Jesmyn Ward, Mitchell Jackson

Jesmyn Ward, Mitchell Jackson

Photos by: Beowulf Sheehan (Jesmyn Ward), John Richard (Mitchell Jackson)

Jesmyn Ward is the author of the National Book Award-winning novels “Sing, Unburied, Sing” and “Salvage the Bones,” and the National Book Critics Circle Award-winning memoir “Men We Reaped.” Ward is in conversation with Mitchell S. Jackson, Whiting Award-winner, native Portlander, and author of the novel “The Residue Years” and nonfiction book “Survival Math” (forthcoming 2019). Both Ward and Jackson address the uncomfortable realities of the black experience in America in their work. In this conversation between real-life friends and colleagues, Ward and Jackson seriously discuss the issues of systemic racism, poverty, and violence that are central to their works. Despite the weight of these topics, the intimacy and comfort between the authors creates a light and even humorous discussion. In this episode, Ward and Jackson invite us not only to think, but to laugh with them as well.


Jesmyn Ward is a two-time National Book Award winner, a MacArthur Genius, and a recipient of the Strauss Living Award. She is the author of “Where the Line Bleeds,” “Salvage the Bones,” “Men We Reaped,” and “Sing, Unburied, Sing,” and editor of “The Fire This Time.” She teaches creative writing at Tulane University.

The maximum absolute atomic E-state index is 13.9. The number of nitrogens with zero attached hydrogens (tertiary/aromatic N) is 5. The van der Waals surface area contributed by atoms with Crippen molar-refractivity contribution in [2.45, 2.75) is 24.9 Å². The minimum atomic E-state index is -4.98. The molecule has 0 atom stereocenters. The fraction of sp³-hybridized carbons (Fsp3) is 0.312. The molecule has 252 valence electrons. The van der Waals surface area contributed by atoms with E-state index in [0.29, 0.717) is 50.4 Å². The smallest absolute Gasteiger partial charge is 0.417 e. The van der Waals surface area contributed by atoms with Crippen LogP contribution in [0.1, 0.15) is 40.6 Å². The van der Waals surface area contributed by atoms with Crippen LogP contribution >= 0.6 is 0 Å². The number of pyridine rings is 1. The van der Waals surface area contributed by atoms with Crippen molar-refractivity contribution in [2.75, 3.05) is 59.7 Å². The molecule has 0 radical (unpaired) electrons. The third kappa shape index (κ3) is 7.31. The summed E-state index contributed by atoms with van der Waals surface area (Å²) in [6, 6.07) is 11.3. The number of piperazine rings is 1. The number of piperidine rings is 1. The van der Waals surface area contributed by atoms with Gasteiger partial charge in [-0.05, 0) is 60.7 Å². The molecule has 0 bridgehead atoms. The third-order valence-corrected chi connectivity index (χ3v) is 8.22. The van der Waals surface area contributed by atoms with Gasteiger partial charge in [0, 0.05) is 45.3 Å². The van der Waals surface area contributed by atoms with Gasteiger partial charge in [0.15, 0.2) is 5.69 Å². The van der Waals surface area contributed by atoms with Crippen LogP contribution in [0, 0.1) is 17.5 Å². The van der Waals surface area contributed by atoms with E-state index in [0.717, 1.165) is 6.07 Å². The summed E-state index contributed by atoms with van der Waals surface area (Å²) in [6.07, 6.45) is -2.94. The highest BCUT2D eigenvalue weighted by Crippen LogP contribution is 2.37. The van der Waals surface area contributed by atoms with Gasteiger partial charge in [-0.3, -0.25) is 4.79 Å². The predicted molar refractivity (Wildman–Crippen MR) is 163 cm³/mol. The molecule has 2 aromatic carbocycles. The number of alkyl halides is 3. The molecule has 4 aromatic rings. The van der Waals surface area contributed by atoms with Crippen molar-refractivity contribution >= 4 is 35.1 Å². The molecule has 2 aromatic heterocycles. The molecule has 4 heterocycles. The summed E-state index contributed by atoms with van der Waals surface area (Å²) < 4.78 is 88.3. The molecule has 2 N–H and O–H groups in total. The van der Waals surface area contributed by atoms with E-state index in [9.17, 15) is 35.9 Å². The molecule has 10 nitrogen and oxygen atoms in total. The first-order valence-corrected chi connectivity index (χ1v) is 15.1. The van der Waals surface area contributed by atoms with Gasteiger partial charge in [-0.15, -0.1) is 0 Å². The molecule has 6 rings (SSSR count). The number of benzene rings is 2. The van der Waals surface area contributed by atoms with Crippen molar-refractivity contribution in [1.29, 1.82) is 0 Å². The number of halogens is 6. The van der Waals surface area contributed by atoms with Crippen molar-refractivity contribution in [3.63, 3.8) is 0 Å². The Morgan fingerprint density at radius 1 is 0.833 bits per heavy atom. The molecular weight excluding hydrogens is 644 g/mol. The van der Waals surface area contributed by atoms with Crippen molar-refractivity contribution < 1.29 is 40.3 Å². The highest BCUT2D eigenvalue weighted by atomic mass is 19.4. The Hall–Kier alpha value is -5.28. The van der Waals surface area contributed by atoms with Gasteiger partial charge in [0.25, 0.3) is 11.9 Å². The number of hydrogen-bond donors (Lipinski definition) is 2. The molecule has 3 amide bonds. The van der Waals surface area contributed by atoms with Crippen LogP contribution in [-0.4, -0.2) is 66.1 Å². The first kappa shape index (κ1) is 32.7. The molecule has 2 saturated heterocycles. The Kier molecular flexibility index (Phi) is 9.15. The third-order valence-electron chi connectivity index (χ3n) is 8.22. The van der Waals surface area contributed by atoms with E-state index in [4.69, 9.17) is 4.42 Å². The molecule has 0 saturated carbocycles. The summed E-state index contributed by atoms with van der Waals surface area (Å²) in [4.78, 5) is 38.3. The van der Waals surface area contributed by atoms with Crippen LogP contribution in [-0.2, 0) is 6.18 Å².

Whiting Award winner Mitchell S. Jackson’s debut novel “The Residue Years” won The Ernest J. Gaines Prize for Literary Excellence and was a finalist for The Center for Fiction Flaherty-Dunnan First Novel Prize, the PEN/Hemingway Award for Debut Fiction, and the Hurston/Wright Legacy Award. Jackson’s honors include fellowships from Lannan Foundation, Ford Foundation, PEN America, TED, NYFA, and The Center for Fiction. His writing has appeared or is forthcoming in The New Yorker, Harpers, The New York Times Book Review, The Paris Review, The Guardian, and Tin House. His newest is the nonfiction book “Survival Math: Notes on an All-American Family.” He is a Clinical Associate Professor of writing in Liberal Studies at New York University.